In the years leading up to World War II, Subhas Chandra Bose was a leading voice in the Indian independence movement. He was a fierce critic of British rule and worked tirelessly to rally support for independence. In the late 1930s, Bose began seeking foreign support for India's independence cause. Bose believed that an alliance with the Axis powers would give Indian Independence a much needed boost.
Subhas Chandra Bose was an Indian independence activist who was exiled from British India in the 1930s. In 1941, as the Second World War raged on, Subhas Chandra Bose made a fateful decision. He would leave India, and travel to Germany in the hopes of securing their help in India's fight for independence from the British. Bose was not the only Indian nationalist to seek out the Axis powers in an attempt to secure their help. Others, such as Jawaharlal Nehru, disapproved of this approach. But Bose was convinced that it was the only way to achieve India's independence.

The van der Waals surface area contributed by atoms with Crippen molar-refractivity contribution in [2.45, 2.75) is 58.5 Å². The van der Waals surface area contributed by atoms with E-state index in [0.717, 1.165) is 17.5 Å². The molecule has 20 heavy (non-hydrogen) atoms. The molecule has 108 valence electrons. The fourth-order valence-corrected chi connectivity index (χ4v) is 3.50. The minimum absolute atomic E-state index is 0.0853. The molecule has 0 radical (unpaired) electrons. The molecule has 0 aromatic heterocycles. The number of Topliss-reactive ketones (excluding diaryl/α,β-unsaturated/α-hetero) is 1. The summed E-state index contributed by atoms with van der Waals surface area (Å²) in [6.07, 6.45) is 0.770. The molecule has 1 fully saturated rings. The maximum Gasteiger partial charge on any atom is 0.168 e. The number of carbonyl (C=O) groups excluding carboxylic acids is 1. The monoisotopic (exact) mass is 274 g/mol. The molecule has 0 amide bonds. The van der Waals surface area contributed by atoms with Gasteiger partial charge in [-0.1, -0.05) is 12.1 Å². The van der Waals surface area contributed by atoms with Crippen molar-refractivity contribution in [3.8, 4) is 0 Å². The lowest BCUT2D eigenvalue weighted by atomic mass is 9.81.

Bose's journey to Germany was not an easy one. He had to travel through hostile territory, and was even captured by the British at one point. But he eventually made it to Germany, where he met with Adolf Hitler. Hitler was initially dismissive of Bose and his requests for help. But Bose was adamant, and eventually Hitler agreed to provide some military assistance to the Indian independence movement. Bose's stay in Germany was short-lived, however. He later resurfaced in Nazi Germany, where he attempted to secure military assistance for his cause. However, Bose was never able to gain the full support of the German government, and he ultimately left the country empty-handed. As the war turned against the Axis powers, Bose became increasingly disillusioned with Hitler and the Nazi regime. He eventually left Germany and made his way to Japan, where he teamed up with the Imperial Japanese Army in the hopes of driving the British out of India. While Bose never received any direct assistance from the Germans, his time in the country was not entirely fruitless. He was able to forge relationships with several high-ranking Nazi officials, including Hermann Goering and Heinrich Himmler. These connections would prove instrumental in Bose's later efforts to secure Japanese assistance for his Indian independence movement. In the end, Subhas Chandra Bose's quest for German assistance was ultimately unsuccessful. However, his time in the country did lay the groundwork for his later successes in securing Japanese support for his cause.